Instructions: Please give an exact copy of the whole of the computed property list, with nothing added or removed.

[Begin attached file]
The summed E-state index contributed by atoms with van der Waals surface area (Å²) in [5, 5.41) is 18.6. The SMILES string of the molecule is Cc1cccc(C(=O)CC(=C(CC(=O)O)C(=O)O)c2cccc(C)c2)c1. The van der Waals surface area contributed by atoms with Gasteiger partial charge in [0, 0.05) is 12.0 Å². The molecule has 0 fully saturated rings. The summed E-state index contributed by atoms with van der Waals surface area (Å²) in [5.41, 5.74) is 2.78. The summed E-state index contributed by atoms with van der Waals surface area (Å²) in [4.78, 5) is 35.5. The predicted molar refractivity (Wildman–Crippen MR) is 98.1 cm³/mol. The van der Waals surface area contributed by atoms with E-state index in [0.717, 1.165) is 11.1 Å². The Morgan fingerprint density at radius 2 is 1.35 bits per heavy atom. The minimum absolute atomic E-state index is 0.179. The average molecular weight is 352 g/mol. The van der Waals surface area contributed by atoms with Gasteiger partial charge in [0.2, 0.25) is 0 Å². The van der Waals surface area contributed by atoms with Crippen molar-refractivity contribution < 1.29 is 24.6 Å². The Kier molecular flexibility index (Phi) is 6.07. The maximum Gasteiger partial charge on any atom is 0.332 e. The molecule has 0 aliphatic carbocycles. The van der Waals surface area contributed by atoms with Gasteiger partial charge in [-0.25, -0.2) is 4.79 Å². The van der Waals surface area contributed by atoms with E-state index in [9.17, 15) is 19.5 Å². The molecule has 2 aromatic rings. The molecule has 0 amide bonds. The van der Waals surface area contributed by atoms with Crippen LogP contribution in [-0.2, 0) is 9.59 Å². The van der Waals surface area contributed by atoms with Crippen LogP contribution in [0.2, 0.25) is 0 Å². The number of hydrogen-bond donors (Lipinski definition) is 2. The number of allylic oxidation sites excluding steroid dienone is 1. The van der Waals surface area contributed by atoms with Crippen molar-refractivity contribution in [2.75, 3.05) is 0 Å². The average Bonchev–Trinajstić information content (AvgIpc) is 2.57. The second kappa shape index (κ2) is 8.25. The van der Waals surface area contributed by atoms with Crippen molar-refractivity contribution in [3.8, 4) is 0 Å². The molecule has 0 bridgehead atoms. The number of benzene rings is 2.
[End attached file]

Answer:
The summed E-state index contributed by atoms with van der Waals surface area (Å²) in [5, 5.41) is 18.6. The SMILES string of the molecule is Cc1cccc(C(=O)CC(=C(CC(=O)O)C(=O)O)c2cccc(C)c2)c1. The van der Waals surface area contributed by atoms with Gasteiger partial charge in [0, 0.05) is 12.0 Å². The molecule has 0 fully saturated rings. The summed E-state index contributed by atoms with van der Waals surface area (Å²) in [5.41, 5.74) is 2.78. The summed E-state index contributed by atoms with van der Waals surface area (Å²) in [4.78, 5) is 35.5. The predicted molar refractivity (Wildman–Crippen MR) is 98.1 cm³/mol. The van der Waals surface area contributed by atoms with E-state index in [0.717, 1.165) is 11.1 Å². The Morgan fingerprint density at radius 2 is 1.35 bits per heavy atom. The minimum absolute atomic E-state index is 0.179. The average molecular weight is 352 g/mol. The van der Waals surface area contributed by atoms with Gasteiger partial charge in [0.2, 0.25) is 0 Å². The van der Waals surface area contributed by atoms with Crippen molar-refractivity contribution < 1.29 is 24.6 Å². The Kier molecular flexibility index (Phi) is 6.07. The maximum Gasteiger partial charge on any atom is 0.332 e. The molecule has 0 aliphatic carbocycles. The van der Waals surface area contributed by atoms with Gasteiger partial charge in [-0.25, -0.2) is 4.79 Å². The van der Waals surface area contributed by atoms with E-state index in [9.17, 15) is 19.5 Å². The molecule has 2 aromatic rings. The molecule has 0 amide bonds. The van der Waals surface area contributed by atoms with Crippen LogP contribution in [-0.2, 0) is 9.59 Å². The van der Waals surface area contributed by atoms with Crippen LogP contribution in [0.2, 0.25) is 0 Å². The number of hydrogen-bond donors (Lipinski definition) is 2. The number of allylic oxidation sites excluding steroid dienone is 1. The van der Waals surface area contributed by atoms with Crippen molar-refractivity contribution in [2.75, 3.05) is 0 Å². The average Bonchev–Trinajstić information content (AvgIpc) is 2.57. The second kappa shape index (κ2) is 8.25. The van der Waals surface area contributed by atoms with Crippen molar-refractivity contribution in [3.8, 4) is 0 Å². The molecule has 0 bridgehead atoms. The number of benzene rings is 2.